Reporting, the most exciting digital marketing topic to discuss, no? As the Digital Reporting Manager at Digital Services, I am tasked with creating (with a lot of help of course) the reporting formats that you have come to know and love if you’re enrolled in one of our programs. It’s safe to say that I play a large part in all of your review meetings. How do I manage and cope with the stress of this responsibility you ask? It’s a great question that I don’t have an answer to, so if you have any tips I’d greatly appreciate them.
When I’m tasked with creating a new report format, I try to follow the below guidelines. Although everyone tells a story in a different way, these simple concepts can help produce reporting formats that work universally.
1.) The Right KPI’s
We have several different programs that focus on different elements of digital marketing, thus it is important to build out different report formats for each of our programs. We start with the important question of, “which metrics are these tactics influencing most?” and ensure we emphasize these metrics in the beginning of reports.
2.) Tell a Story
Good stories and storytellers provide context! Context is important to developing a full understanding of what is happening. To provide context in reporting, incorporate metrics that, although may not necessarily be a direct impact of your program and strategy, CAN help explain the bigger picture about what is happening.
3.) Avoid Red and Green (if possible)
1 in 10 people in the world are red/green color blind. Remember the prime time football game last year when one team decided to wear all green uniforms and the other decided to wear all red? It was a nightmare/headache for 10% of the population. Imagine building a report that 1 in 10 people might not be able to understand. Additionally for those 9 of 10 folks who are not color blind, red and green have pre-connotations associated with them. Green typically means “good” and red is typically associated with “bad,” which can be a huge hang up during reporting review. Try to use contrasting colors on the color wheel like blue and orange. Our team typically utilizes Blue/Green.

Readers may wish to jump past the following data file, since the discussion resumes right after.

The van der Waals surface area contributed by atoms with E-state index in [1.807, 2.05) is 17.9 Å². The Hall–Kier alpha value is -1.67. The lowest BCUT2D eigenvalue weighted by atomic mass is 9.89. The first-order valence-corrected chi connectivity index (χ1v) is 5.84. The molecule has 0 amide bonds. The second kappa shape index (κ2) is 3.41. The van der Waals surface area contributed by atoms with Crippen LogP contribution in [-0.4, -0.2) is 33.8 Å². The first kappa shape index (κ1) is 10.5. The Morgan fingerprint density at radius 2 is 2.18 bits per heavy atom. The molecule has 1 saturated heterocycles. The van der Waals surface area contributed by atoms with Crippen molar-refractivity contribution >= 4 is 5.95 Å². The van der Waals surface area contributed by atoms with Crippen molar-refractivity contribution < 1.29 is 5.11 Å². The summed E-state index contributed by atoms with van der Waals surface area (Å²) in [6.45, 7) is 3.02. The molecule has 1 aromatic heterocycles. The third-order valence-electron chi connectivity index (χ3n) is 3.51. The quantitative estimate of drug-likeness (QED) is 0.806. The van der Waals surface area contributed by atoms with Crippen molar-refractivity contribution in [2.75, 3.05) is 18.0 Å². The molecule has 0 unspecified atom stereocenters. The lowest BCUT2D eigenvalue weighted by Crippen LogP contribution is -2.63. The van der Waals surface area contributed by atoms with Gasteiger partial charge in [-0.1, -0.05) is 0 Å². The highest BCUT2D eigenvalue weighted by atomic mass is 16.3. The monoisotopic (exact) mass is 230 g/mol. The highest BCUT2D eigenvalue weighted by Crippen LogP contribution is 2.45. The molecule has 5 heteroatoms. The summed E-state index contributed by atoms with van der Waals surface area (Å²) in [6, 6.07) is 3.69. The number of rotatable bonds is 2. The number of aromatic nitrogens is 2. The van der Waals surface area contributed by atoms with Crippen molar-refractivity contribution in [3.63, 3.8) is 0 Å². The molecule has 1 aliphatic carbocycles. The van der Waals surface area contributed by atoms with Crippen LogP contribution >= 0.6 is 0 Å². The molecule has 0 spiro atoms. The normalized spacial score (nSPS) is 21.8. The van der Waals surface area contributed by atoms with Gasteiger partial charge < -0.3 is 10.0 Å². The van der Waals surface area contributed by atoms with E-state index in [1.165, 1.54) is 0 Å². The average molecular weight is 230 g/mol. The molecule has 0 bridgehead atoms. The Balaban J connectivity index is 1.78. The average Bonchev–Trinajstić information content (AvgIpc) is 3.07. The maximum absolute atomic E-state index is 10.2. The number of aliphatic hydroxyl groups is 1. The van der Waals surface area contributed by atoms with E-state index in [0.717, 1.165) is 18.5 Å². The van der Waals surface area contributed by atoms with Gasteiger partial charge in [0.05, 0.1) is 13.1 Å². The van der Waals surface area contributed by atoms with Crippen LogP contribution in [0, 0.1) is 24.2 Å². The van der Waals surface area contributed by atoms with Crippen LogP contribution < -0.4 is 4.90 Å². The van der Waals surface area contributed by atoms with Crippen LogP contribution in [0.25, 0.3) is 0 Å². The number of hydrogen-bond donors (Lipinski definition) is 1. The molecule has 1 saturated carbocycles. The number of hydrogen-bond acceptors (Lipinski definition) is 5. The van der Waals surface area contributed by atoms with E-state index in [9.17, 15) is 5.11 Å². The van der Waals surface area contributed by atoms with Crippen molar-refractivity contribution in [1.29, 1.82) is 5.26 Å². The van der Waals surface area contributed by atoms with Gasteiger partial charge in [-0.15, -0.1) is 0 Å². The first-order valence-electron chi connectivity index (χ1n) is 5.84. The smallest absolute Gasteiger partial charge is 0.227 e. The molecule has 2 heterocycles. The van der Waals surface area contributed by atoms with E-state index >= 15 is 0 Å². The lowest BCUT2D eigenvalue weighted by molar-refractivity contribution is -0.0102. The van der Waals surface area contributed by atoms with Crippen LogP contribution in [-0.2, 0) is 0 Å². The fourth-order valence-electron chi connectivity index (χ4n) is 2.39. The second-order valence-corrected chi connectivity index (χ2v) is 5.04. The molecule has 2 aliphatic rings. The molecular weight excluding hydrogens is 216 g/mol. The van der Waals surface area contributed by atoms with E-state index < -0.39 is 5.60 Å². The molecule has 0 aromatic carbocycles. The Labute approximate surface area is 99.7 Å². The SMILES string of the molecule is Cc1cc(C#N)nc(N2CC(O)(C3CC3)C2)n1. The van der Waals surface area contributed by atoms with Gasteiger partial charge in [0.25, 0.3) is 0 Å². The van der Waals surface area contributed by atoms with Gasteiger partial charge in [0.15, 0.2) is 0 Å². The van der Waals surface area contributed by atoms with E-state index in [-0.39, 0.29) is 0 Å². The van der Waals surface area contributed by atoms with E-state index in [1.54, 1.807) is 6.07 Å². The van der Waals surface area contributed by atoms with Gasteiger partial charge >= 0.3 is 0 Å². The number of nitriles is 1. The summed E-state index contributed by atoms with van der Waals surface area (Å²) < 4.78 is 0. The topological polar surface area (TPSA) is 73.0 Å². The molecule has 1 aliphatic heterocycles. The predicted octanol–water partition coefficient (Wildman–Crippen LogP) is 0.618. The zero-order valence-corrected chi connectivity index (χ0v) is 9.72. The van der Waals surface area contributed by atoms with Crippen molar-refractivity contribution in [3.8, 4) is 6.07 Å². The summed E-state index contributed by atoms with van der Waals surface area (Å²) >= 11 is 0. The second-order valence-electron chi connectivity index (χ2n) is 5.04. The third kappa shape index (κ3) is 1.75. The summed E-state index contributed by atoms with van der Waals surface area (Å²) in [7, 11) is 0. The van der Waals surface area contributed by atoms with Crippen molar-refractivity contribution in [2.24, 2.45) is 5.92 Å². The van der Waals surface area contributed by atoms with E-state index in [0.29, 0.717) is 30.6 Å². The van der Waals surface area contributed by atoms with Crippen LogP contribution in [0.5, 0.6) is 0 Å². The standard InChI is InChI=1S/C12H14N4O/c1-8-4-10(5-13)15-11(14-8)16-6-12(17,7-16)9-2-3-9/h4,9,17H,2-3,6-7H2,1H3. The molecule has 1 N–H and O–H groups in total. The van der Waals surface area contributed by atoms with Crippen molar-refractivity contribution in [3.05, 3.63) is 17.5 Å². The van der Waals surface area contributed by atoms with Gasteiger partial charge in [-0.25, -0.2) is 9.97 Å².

(Image Source: http://facweb.cs.depaul.edu/)
4.) No Pie Charts…EVER!
Ask anyone in the reporting world and they will probably tell you the same thing; pie charts are a bad practice. The purpose of chart visuals is to easily communicate results. However with pie charts, it is difficult for the human eye to detect portion sizes, and thus can be confusing in trying to understand results. Additionally, when adding in more attributes for comparison, the pie chart becomes even more difficult to comprehend and you lose the ability to label the visual because there is no space. Let’s take a look at an example. Would you be easily able to identify in ascending order parts 1-5? Difficult to do, right? Pie charts can be very deceiving so we try to stay away from them in our reporting.
(Image Source: Wikipedia)
5.) Feedback Welcome!
As I mentioned earlier, everyone tells a story in their own way. Based off this concept, typically a lot of feedback on how to format reports is generated! Keeping an open mind and welcoming feedback from everyone is the best way to build and further develop a reporting format that all involved parties can agree upon. Set up a system to have different departments review your reports to gather feedback on how your colleagues view reporting differently.
These 5 best practices can further enhance your current reporting, and save you a lot of time. Share your best tip in the comments below!Read More